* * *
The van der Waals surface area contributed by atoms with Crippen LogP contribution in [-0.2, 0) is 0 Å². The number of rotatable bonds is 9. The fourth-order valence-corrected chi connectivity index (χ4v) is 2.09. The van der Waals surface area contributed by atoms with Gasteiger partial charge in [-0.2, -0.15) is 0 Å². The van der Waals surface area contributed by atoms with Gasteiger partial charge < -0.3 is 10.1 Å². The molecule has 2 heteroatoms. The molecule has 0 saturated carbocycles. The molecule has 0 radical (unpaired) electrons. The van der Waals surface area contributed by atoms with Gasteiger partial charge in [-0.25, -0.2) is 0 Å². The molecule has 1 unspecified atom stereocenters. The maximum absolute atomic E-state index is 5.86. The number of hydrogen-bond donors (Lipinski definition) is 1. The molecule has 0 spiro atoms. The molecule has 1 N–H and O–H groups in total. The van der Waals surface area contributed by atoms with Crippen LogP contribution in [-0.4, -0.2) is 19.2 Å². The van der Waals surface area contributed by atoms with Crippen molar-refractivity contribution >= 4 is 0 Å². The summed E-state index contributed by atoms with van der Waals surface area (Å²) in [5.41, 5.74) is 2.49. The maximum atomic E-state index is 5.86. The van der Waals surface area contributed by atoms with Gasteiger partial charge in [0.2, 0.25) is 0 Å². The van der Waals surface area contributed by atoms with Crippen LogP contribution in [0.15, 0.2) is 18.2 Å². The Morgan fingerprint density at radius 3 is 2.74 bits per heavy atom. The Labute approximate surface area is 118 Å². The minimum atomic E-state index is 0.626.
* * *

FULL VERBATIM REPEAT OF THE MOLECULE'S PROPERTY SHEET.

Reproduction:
The van der Waals surface area contributed by atoms with Crippen LogP contribution in [-0.2, 0) is 0 Å². The number of rotatable bonds is 9. The fourth-order valence-corrected chi connectivity index (χ4v) is 2.09. The van der Waals surface area contributed by atoms with Gasteiger partial charge in [-0.2, -0.15) is 0 Å². The van der Waals surface area contributed by atoms with Gasteiger partial charge < -0.3 is 10.1 Å². The molecule has 2 heteroatoms. The molecule has 0 saturated carbocycles. The molecule has 0 radical (unpaired) electrons. The van der Waals surface area contributed by atoms with Gasteiger partial charge in [-0.25, -0.2) is 0 Å². The molecule has 1 unspecified atom stereocenters. The maximum absolute atomic E-state index is 5.86. The number of hydrogen-bond donors (Lipinski definition) is 1. The molecule has 0 spiro atoms. The molecule has 1 N–H and O–H groups in total. The van der Waals surface area contributed by atoms with Crippen LogP contribution in [-0.4, -0.2) is 19.2 Å². The van der Waals surface area contributed by atoms with Crippen molar-refractivity contribution >= 4 is 0 Å². The summed E-state index contributed by atoms with van der Waals surface area (Å²) in [5.41, 5.74) is 2.49. The maximum atomic E-state index is 5.86. The van der Waals surface area contributed by atoms with Gasteiger partial charge in [0.2, 0.25) is 0 Å². The van der Waals surface area contributed by atoms with Crippen LogP contribution in [0.15, 0.2) is 18.2 Å². The Morgan fingerprint density at radius 3 is 2.74 bits per heavy atom. The Labute approximate surface area is 118 Å². The minimum atomic E-state index is 0.626.